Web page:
Detroit Institute of Art
The Detroit Museum of Art houses a fantastic collection – wide-ranging and with emphasis on American painting – but probably the most known are the monumental murals painted in 1932 and 1933 by Mexican artist Diego Rivera. Dominated by the two largest frescoes on the north and south walls depicting employees at the Ford assembly plant, the Detroit Industry Murals pose many questions about the benefits and disadvantages of technology – specifically in relation to the worker – and the related advances in science and medicine.
Painted at the time when automation was being applied to the assembly lines in the factories of the area, many of the frescoes examine the dehumanizing effects of the replacement of skilled craft work by repetitive tasks, in which engagement with the work being performed and responsibility for production is lost for the sake of increased output. While by all accounts Rivera marveled at the capabilities of new technologies to output flawless products in a fraction of the time and his beliefs that the application of many of these technologies could ease physical burden for the worker, he was deeply concerned that the obsolescence of the skilled laborer would directly result mass unemployment and in reduced quality of life for those workers not replaced by the new efficient machines. Related to the themes of increased mechanization of labor and the laborer was the deepening division between management and the worker as external control and supervision replaced autonomy, knowledge and power were concentrated, and wages stagnated, causing protests and strikes that resulted in multiple deaths.
Rivera surrounded the two largest murals of the Ford plant with related frescoes juxtaposing the benefits of pharmaceuticals in saving human life with their potential application in chemical warfare; an examination of the loss of traditional culture and its emphasis on the importance of life – depicted in the frescoes of Aztec goddesses and the scenes of cornucopia and fecundity – as a result of the rise of technology as a guiding force in the modern world; and the recognition of the provision of raw materials by the earth and the contribution of the all the human races in the creation of civilization as opposed to giving singular credit to the developer of technology, in addition to multiple other themes. Less pronounced due to the mural project being sponsored by Edsel Ford were questions of the suitability of capitalism in addressing workers’ best interests.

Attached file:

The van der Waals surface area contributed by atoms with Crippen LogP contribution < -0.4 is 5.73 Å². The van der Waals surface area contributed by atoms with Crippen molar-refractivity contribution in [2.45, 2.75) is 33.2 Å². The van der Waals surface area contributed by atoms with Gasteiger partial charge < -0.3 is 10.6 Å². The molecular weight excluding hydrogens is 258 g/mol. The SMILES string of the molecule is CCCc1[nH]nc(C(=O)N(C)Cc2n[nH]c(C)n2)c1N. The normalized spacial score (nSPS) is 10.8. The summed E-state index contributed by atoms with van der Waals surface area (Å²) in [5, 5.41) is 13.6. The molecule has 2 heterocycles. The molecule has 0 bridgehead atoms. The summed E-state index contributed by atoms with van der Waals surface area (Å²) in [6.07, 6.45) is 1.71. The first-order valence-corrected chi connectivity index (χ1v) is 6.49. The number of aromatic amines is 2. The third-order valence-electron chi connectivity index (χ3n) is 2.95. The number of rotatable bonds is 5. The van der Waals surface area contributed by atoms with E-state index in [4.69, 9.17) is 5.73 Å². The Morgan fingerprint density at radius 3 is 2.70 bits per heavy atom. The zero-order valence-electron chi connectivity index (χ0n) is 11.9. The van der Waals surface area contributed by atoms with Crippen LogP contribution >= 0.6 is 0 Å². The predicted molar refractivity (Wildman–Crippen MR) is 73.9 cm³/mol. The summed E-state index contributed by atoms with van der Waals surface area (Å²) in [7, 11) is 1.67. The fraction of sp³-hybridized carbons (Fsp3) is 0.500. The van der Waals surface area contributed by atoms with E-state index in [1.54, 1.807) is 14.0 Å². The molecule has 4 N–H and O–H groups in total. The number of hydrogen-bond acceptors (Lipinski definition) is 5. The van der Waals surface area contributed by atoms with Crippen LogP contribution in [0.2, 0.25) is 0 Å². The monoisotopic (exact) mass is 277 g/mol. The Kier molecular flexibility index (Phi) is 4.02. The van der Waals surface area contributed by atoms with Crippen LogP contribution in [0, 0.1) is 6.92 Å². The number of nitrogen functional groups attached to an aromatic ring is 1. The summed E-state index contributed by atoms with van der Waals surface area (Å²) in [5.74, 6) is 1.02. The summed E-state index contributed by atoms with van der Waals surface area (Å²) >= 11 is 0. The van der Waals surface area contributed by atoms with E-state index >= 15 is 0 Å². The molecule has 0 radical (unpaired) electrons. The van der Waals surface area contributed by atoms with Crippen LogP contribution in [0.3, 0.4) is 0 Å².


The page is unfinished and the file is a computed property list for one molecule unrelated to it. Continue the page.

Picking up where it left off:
I enjoyed many other works in the collection at Detroit, though I was unable to see the complete collection; highlights for me included the wood collage done by Ashinaabe artist George Morrison, an Egyptian-Roman funerary portrait, a 19th century carved box from the Tlingit culture, and the fantastic painting of the biblical Judith by Artemesia Gentileschi. I was also fortunate enough to visit during the joint Diego Rivera and Frida Kahlo exhibit that examined his creation of the Industry Murals, their time together in Detroit, and Kahlo’s personal development as an artist amidst personal tragedy. No photography was permitted in the exhibition which is unfortunate as it brought together many of Kahlo’s lesser known works to create a more complete narrative regarding her anxious elation with her pregnancy, her devastation at its loss, and the emergence of her identity as an embodiment of Mexican culture and heritage. In addition, seen side by side, the contrast between monumental size of Rivera’s work and his concern with humanity as a whole compared with Kahlo’s smaller canvases and detailed composition which deal with personal themes and a concern for life on an individual scale could be readily absorbed. The exhibition also did a fantastic job of showing Rivera’s development of a measured admiration for the benefits of technology versus Kahlo’s retreat from faith in medicine and industrial solutions during their 8 months of exposure to the manufacturing environment of Detroit.